Escrow Scams Searching New Avenues

Contributor: Binny Kuriakose

People dream big when buying expensive items like a car or a property. When those dreams are seen with very affordable price tags it certainly attracts everybody’s interest. There are lots of websites available that allow people to post free classified advertisements online and one of the biggest categories is that of used cars. This is the new breeding ground for the old escrow tricksters.

This blog will discuss an interesting case of how a free classified advertisement and an escrow service turned out to be an online scam.

What are escrow services?

Escrow services are essentially mediators in trade that ensure all terms, agreed by both parties, are met. Escrow companies take the payment from the buyer and ‘hold it’ until the seller delivers the goods to the buyer and all the terms of sale are met. If you are buying an item from an unknown party without meeting face-to-face, the best bet is to use an escrow service.

How I stumbled across this scam

I happened to skim through the ads on a classified site for used cars in India and I came across an advertisement for a really good car at an attractive price. In fact, too attractive to be true!


Figure 1.  Car advertisment

Even though alarm bells were going off, I just could not resist replying to the advertisement.

I got a prompt reply within an hour, which was from a lady named Karina Lommer, at least that’s what it said in the email ID. She explained to me that the car was in pristine condition and the reason why she was selling it at a very low price.


Figure 2. Seller email

Uh-oh! Alarm bells ringing off their hooks! It was exactly what I had suspected, another one of those dodgy emails that try to lure you into a bogus deal, most likely involving an escrow scam.

I saw similar “too good to be true” deals in separate advertisements and got the exact same email reply from Mrs. Tania Shurrer and Mrs. Letticia Coleman.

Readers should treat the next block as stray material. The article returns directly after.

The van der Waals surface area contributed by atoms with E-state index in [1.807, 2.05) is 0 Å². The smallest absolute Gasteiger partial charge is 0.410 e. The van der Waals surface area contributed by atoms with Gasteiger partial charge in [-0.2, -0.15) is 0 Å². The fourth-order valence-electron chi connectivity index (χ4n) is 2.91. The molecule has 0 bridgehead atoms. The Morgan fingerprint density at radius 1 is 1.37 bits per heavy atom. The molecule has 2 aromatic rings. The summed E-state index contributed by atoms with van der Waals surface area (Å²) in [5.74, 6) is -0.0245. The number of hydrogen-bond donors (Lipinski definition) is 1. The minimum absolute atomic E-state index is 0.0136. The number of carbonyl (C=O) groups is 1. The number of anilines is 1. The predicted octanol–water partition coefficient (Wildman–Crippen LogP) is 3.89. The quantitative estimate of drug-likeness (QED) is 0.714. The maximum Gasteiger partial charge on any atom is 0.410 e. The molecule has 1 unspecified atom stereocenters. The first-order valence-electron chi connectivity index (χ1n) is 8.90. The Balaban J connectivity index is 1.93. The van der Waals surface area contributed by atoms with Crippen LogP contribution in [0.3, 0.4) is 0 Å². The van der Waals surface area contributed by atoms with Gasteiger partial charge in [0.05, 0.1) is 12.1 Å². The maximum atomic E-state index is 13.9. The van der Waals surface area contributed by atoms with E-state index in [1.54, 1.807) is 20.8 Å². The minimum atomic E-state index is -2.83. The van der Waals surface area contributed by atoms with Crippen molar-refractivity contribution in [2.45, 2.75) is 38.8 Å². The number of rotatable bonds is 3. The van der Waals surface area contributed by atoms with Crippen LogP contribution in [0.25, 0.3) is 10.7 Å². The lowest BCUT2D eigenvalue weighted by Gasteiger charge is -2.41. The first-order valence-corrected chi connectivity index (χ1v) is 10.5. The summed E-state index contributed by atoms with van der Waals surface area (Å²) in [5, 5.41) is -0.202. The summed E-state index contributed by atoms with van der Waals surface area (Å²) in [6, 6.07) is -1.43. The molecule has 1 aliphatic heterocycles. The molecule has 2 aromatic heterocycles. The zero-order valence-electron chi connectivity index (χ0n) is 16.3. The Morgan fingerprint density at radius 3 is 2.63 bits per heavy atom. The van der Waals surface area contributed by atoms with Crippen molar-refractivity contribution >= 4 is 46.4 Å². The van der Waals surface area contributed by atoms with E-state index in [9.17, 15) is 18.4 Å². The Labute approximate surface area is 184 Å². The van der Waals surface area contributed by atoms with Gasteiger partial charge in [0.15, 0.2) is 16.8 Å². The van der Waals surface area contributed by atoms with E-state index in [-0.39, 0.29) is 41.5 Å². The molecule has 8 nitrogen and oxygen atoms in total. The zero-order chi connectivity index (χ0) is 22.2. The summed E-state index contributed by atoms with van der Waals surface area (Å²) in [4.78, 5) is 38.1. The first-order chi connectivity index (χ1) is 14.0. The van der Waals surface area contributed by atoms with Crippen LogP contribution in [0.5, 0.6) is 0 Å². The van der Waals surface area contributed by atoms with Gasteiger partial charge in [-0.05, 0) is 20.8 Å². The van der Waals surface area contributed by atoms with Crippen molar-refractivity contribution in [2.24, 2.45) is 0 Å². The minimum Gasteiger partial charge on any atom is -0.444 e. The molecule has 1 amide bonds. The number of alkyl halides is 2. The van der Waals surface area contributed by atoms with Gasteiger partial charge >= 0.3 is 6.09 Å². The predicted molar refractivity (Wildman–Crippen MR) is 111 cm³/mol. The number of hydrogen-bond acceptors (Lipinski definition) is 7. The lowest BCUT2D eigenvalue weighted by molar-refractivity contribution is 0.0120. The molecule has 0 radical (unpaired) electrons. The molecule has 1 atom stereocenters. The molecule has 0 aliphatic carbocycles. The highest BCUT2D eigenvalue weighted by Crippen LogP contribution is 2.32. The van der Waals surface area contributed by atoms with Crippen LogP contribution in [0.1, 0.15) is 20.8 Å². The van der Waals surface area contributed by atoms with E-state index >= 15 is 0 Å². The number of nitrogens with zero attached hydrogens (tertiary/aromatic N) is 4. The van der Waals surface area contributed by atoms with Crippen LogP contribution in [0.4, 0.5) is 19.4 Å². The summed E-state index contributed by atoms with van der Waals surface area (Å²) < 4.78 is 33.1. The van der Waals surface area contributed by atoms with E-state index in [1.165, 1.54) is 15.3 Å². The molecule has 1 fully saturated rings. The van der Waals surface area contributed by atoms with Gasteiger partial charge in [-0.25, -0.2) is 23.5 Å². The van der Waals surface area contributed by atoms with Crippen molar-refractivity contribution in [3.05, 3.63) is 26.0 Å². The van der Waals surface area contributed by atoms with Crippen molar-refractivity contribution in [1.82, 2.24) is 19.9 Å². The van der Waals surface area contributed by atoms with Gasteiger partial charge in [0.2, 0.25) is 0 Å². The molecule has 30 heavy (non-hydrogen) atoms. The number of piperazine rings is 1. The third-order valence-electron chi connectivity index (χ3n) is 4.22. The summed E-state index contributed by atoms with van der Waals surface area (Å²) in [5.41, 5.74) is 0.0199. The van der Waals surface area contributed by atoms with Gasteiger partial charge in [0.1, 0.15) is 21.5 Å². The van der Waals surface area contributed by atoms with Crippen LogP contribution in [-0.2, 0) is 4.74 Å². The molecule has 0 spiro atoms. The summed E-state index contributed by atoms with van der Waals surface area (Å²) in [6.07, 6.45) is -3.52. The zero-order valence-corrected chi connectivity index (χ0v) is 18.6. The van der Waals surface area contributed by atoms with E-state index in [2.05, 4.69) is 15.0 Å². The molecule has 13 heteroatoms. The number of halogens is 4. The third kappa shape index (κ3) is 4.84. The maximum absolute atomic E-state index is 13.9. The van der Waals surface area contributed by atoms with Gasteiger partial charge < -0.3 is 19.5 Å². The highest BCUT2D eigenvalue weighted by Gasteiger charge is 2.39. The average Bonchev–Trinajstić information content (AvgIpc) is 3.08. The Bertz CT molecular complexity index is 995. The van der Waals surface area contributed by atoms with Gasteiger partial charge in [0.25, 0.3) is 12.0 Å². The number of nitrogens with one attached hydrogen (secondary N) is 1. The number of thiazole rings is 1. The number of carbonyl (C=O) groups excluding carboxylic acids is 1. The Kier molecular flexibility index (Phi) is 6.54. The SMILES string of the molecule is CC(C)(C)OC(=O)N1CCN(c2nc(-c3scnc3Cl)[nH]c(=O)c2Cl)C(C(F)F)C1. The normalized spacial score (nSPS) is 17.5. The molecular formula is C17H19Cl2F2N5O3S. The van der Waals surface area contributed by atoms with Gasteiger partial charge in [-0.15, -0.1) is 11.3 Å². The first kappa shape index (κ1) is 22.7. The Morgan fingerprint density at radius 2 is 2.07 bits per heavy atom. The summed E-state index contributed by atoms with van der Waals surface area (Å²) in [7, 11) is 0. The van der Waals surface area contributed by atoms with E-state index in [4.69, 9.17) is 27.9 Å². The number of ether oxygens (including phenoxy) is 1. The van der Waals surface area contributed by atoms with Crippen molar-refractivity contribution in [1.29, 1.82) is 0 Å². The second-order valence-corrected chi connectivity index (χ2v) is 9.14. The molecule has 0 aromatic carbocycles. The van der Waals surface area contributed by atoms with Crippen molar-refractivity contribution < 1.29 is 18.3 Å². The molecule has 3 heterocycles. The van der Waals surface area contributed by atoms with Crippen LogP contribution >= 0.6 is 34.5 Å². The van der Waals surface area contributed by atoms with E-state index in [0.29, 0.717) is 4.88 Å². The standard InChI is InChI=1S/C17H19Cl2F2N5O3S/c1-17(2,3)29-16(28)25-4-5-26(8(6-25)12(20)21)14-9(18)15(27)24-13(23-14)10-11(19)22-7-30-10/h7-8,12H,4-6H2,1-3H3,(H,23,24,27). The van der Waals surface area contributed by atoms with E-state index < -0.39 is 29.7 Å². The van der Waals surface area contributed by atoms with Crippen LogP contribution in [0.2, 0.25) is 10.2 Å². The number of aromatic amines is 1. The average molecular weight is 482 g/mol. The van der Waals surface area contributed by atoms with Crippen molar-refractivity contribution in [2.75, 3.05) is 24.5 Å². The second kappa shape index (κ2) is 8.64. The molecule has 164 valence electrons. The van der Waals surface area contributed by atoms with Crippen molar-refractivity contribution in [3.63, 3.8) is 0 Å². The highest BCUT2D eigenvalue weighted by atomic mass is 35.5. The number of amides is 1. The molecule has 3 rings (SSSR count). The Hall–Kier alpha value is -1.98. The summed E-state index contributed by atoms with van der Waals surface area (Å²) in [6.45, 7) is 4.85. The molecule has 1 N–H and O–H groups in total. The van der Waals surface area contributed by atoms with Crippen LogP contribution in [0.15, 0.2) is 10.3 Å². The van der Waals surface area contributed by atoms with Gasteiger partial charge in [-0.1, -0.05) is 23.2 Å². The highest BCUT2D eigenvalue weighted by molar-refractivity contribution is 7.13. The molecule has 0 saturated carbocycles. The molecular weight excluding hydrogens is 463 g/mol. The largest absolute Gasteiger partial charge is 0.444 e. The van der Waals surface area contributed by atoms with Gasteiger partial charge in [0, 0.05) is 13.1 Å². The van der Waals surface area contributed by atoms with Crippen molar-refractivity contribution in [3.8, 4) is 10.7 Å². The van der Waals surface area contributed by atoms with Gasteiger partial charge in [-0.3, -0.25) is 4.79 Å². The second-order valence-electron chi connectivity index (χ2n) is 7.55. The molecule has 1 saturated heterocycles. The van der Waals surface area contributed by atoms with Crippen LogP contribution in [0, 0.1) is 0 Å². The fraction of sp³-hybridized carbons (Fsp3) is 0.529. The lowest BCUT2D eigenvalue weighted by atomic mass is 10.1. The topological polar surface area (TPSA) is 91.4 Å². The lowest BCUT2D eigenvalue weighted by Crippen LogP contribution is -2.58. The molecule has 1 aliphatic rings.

Figure 3. More seller email

It’s definitely a scam all right, but I wanted to know where this was leading to. I played along, giving them some bogus information and hoping that I could trick the trickster. I got two emails from the same address informing me that the deal was on and giving me further instructions.


Figure 4. Emailed instructions


Figure 5. More emailed instructions

The emails give the impression that the car is in India but I won’t be meeting the owner. I just need to send the money to a popular third-party online shopping service and the car will be shipped to me. Sure enough, there arrived an email which was made to look like it was from the third-party shopping website asking me to deposit the money in a local account within five working days. The email claimed that the third-party organization would guarantee the transaction and the car would be shipped to me as soon as they received the money.


Figure 6. Online service used for payment


Figure 7. Online payment instructions

Now that we can see the entire picture, it is clear that once someone deposits the money in the account, they will be down a large sum of money and still without a car.

Another possible way to trick people is to set up a site masquerading as a legitimate escrow site and con people into sending money to the fake service.

To avoid scams like the one discussed I this blog the following practices are recommended:

  • Stay away from ads that provide very little or no contact information
  • Poorly written emails and shabby formatting may be a sign of a possible scams
  • If the transaction turns out to be from a foreign country, avoid it
  • Be cautious of purchases requiring wire transfers
  • Do your research, and search for scams using similar tactics on the Internet, chances are you will find other examples
  • Most importantly, go through the site’s safety policies so that you can be better equipped to handle such situations. Notify the sites being spoofed and forward them on the spam emails received